‘War on Drugs’ was declared in 1971 by the then president Richard Nixon. The overall goal of the War on Drugs was to eradicate drugs from our societies and to keep America safe, something it has not managed to deliver. Instead, the War on Drugs has unintentionally facilitated a growing criminal market that drives unimaginable levels of profit to organized crime. This situation consequently costs taxpayers a lot of money annually because the government deploys vast military, criminal justice and police resources with people being incarcerated on a historically unprecedented scale(Clegg & Branson, 2015).
How and Why War on Drugs is failing
Categorizing legislative or policy initiatives as failed or failing is a political act aimed at identifying problematic sections of the initiatives in question while appropriating the failures to a particular group of people or to certain individuals. This political process of debating whether political or economic initiatives are failing or succeeding is thus an important evaluation tool that effectively assigns responsibility depending on actions previously taken. To identify the turning point of a public policy, it is necessary to recognize and define its successes or failures. The process ensures that policy makers and communities involved are forced to not only re-examine the measures used to interpret and evaluate policy but also to highlight the challenges involved. Failure debates helps to identify the known and redefine the collective image of success because of the crucial role they play by inviting technical assessment and evaluation of the details involved.
There are conflicting and misleading reports from the various agencies involved in the war on drugs, for instance the Drug Enforcement Agency that is reporting that the U.S. is winning the War on Drugs. While on the other hand the Centers for Disease Control statistics provides the evidence that illegal use of drugs is active in more than 10% of the population with more than 30,000 deaths occurring as a result of drug overdose(Owsley & Serot, 2011). This picture raises several red flags and points to the fact that the war on drugs is not being won. According to the Global Commission on Drug Policy, 40 years of ceaseless fighting this war has however been a big failure(The Global Commission on Drug Policy, 2015).
Like prohibition, the anti-drug effort has failed to accomplish what it set out to do, instead there appears to be more evidence of drug use surrounded by violence and governed by the rising of powerful and ruthless gangs of criminals. The evidence of failure is to be seen on the devastating consequences the war has had on not only individuals but also societies. For instance, it is known for a fact that the initial growth of the AIDS epidemic would have been reduced significantly by U.S drug policies had policy makers moved earlier to institute drug policies relating to harm reduction such as the needle exchange programs for users of drugs.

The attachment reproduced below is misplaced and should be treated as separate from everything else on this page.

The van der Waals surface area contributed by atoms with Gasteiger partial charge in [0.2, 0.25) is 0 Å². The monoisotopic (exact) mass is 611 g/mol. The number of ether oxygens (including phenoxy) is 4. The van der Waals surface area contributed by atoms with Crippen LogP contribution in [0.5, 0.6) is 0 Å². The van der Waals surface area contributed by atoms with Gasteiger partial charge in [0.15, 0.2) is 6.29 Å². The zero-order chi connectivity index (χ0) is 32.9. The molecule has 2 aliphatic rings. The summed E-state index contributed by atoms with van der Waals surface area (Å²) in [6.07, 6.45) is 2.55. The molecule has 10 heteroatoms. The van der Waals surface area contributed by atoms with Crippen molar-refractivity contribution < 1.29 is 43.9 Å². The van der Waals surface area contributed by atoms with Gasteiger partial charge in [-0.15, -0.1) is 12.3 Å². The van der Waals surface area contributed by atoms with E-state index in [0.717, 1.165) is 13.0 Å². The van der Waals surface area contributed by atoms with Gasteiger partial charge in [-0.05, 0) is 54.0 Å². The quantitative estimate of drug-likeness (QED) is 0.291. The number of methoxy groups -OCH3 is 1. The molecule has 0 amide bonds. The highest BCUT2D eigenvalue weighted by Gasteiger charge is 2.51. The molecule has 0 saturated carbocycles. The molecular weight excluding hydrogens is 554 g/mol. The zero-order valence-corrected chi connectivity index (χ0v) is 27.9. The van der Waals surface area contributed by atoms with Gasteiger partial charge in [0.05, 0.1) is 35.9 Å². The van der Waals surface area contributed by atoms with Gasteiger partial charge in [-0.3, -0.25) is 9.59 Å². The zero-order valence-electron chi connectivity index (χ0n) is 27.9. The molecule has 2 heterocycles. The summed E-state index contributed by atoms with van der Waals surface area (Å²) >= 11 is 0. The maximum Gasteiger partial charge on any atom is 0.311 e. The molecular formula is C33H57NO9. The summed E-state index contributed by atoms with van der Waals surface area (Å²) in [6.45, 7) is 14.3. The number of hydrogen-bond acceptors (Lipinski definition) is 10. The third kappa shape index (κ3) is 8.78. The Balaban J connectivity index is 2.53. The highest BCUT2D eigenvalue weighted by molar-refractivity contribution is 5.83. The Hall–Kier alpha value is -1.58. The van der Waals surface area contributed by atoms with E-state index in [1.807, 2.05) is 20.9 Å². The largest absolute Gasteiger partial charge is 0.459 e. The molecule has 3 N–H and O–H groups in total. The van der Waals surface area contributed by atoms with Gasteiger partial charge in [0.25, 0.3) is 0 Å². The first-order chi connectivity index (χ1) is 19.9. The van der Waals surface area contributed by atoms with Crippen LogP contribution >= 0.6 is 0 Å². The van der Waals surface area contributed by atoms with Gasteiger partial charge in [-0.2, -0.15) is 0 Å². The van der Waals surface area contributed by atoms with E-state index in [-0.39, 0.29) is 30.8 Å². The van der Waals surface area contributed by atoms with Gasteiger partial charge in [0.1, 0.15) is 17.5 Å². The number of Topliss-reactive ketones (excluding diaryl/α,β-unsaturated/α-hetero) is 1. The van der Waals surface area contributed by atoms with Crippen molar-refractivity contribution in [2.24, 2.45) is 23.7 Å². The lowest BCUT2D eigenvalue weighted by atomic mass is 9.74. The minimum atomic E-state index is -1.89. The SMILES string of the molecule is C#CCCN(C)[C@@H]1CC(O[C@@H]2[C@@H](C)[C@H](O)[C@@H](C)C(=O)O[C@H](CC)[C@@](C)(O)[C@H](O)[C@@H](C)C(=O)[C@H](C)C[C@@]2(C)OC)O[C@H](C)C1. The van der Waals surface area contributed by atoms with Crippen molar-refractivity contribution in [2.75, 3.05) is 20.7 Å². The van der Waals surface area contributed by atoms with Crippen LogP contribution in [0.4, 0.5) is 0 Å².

In the U.S. more than half a trillion dollars is used in the prosecution of people selling or using drugs. Statistics show that there has been a significant increase in the population of prisons from barely 500,000 inmates at the beginning of the Reagan administration to an estimated 3 million inmates(The Global Commission on Drug Policy, 2015). It goes without saying that there also exists sufficient evidence of the bias against African-American communities who make up an astounding percentage of those trapped in a permanent second class citizen status and those in prison as a result of the War on Drugs. The approach by criminal justice on public safety as regards War on Drugs makes it more difficult for the system to function effectively since the arrests of low level offenders interferes with the arrests of high level offenders(Clegg & Branson, 2015). There has always been and there will always be a demand for drugs, it is time that policymakers started thinking outside of the prison cell.
Possible creative solution to the underlying problems facing War on Drugs
In the face of the failure of the War on Drugs, what is needed by the country and the world at large is a new, non-ideological thinking capable of producing fundamental reforms not in the U.S. drug control policies but also in the global policies of drug control. Strategies and policies grounded in health, security, human rights and science should replace drug policies that are driven by ideology. These policies should not only aim to legalize or decriminalize some drugs but most importantly to reduce harm caused by use of drugs. Health and treatment services should be provided with the implementation of syringe access among other measures of harm reduction. These policies should further aim to break the taboo on the debate and reforms on drug laws and stop the vindictive prosecution of young people and poor citizens. The policies should encourage the legal regulation of drugs by governments in order to safeguard not only the health of citizens but also their security, as it will disempower organized crime. Of critical priority would be to focus repressive action on violent criminal organizations as opposed to individuals while focusing law enforcement on harm reduction to individuals, communities, and national security.
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